Carbone's thunderstorm research was funded primarily by the U.S. Weather Research Program.

NCAR (http://www.ncar.ucar.edu) is a national research laboratory managed by a consortium of 66 universities offering Ph.D.s in the atmospheric and related sciences. NCAR's primary sponsor is the National Science Foundation. The AMS (http://www.ametsoc.org/ams) is the nation's leading professional society for scientists in the atmospheric and related sciences.


Story Source:

The above story is based on materials provided by National Center For Atmospheric Research (NCAR). Note: Materials may be edited for content and length.


Cite This Page:

National Center For Atmospheric Research (NCAR). "Summer Thunderstorms May Become More Predictable." ScienceDaily. ScienceDaily, 27 June 2002. <www.sciencedaily.com/releases/2002/06/020627002855.htm>.
National Center For Atmospheric Research (NCAR). (2002, June 27). Summer Thunderstorms May Become More Predictable. ScienceDaily. Retrieved September 17, 2014 from www.sciencedaily.com/releases/2002/06/020627002855.htm
National Center For Atmospheric Research (NCAR). "Summer Thunderstorms May Become More Predictable." ScienceDaily. www.sciencedaily.com/releases/2002/06/020627002855.htm (accessed September 17, 2014).

Share This



More Earth & Climate News

Wednesday, September 17, 2014

Featured Research

from universities, journals, and other organizations


Featured Videos

from AP, Reuters, AFP, and other news services

Raw: Scientists Examine Colossal Squid

Raw: Scientists Examine Colossal Squid

AP (Sep. 16, 2014) Squid experts in New Zealand thawed and examined an unusual catch on Tuesday: a colossal squid. It was captured in Antarctica's remote Ross Sea in December last year and has been frozen for eight months. (Sept. 16) Video provided by AP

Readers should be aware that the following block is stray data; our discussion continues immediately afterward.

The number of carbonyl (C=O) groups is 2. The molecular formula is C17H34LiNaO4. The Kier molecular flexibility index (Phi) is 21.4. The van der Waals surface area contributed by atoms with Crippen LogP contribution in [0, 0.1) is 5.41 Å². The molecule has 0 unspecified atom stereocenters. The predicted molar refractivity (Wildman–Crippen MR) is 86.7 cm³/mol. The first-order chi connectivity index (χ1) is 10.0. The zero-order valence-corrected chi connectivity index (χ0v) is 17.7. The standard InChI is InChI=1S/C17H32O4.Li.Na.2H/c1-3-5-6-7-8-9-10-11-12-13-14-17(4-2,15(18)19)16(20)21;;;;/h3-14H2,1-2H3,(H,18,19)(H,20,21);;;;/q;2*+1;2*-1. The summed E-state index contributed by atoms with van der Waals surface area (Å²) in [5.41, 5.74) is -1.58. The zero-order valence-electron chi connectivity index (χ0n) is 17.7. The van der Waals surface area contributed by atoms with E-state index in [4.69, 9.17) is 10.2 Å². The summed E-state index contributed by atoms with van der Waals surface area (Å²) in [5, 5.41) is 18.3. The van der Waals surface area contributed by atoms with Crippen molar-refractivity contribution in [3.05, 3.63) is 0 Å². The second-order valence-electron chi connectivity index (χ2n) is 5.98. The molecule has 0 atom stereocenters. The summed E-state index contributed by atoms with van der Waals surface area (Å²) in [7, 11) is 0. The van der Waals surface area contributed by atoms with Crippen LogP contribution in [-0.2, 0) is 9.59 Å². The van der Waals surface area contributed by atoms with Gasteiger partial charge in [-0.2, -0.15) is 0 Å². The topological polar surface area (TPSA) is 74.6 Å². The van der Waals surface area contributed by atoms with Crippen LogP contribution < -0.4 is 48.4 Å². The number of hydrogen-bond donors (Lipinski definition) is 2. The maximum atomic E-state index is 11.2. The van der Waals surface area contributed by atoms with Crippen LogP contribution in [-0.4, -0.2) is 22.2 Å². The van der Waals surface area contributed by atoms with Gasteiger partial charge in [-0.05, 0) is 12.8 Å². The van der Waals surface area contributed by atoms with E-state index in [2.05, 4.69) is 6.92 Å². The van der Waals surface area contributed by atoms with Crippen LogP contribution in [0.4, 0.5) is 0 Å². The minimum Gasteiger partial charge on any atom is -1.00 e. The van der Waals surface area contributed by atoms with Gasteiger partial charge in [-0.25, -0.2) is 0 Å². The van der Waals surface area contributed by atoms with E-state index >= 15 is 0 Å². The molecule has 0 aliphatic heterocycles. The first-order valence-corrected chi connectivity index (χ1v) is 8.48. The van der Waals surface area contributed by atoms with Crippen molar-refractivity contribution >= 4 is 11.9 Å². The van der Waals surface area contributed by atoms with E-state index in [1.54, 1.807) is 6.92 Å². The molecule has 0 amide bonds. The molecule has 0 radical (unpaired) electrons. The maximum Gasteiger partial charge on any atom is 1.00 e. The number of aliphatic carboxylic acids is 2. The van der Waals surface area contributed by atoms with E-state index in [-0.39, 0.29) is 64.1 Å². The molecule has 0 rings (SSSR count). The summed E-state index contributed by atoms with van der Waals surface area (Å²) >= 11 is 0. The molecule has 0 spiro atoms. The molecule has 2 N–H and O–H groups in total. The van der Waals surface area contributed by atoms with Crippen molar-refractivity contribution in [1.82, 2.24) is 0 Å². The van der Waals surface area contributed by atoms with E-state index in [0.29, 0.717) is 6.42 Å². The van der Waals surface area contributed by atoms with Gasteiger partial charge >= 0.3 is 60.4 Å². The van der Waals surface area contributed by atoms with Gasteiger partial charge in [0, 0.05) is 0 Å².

Powered by NewsLook.com
Man Floats for 31 Hours in Gulf Waters

Man Floats for 31 Hours in Gulf Waters

AP (Sep. 16, 2014) A Texas man is lucky to be alive after he and three others floated for more than a day in the Gulf of Mexico when their boat sank during a fishing trip. (Sept. 16) Video provided by AP
Powered by NewsLook.com
Researchers Explore Shipwrecks Off Calif. Coast

Researchers Explore Shipwrecks Off Calif. Coast

AP (Sep. 16, 2014) Federal researchers are exploring more than a dozen underwater sites where they believe ships sank in the treacherous waters west of San Francisco in the decades following the Gold Rush. (Sept. 16) Video provided by AP
Powered by NewsLook.com
Isolated N. Korea Asks For International Help With Volcano

Isolated N. Korea Asks For International Help With Volcano

Newsy (Sep. 16, 2014) Mount Paektu volcano in North Korea is showing signs of life and there's not much known about it. Video provided by Newsy
Powered by NewsLook.com

Search ScienceDaily

Number of stories in archives: 140,361

Find with keyword(s):
Enter a keyword or phrase to search ScienceDaily for related topics and research stories.

Save/Print:
Share:

Breaking News:
from the past week

In Other News

... from NewsDaily.com

Science News

Health News

Environment News

    Technology News



    Save/Print:
    Share:

    Free Subscriptions


    Get the latest science news with ScienceDaily's free email newsletters, updated daily and weekly. Or view hourly updated newsfeeds in your RSS reader:

    Get Social & Mobile


    Keep up to date with the latest news from ScienceDaily via social networks and mobile apps:

    Have Feedback?


    Tell us what you think of ScienceDaily -- we welcome both positive and negative comments. Have any problems using the site? Questions?
    Mobile: iPhone Android Web
    Follow: Facebook Twitter Google+
    Subscribe: RSS Feeds Email Newsletters
    Latest Headlines Health & Medicine Mind & Brain Space & Time Matter & Energy Computers & Math Plants & Animals Earth & Climate Fossils & Ruins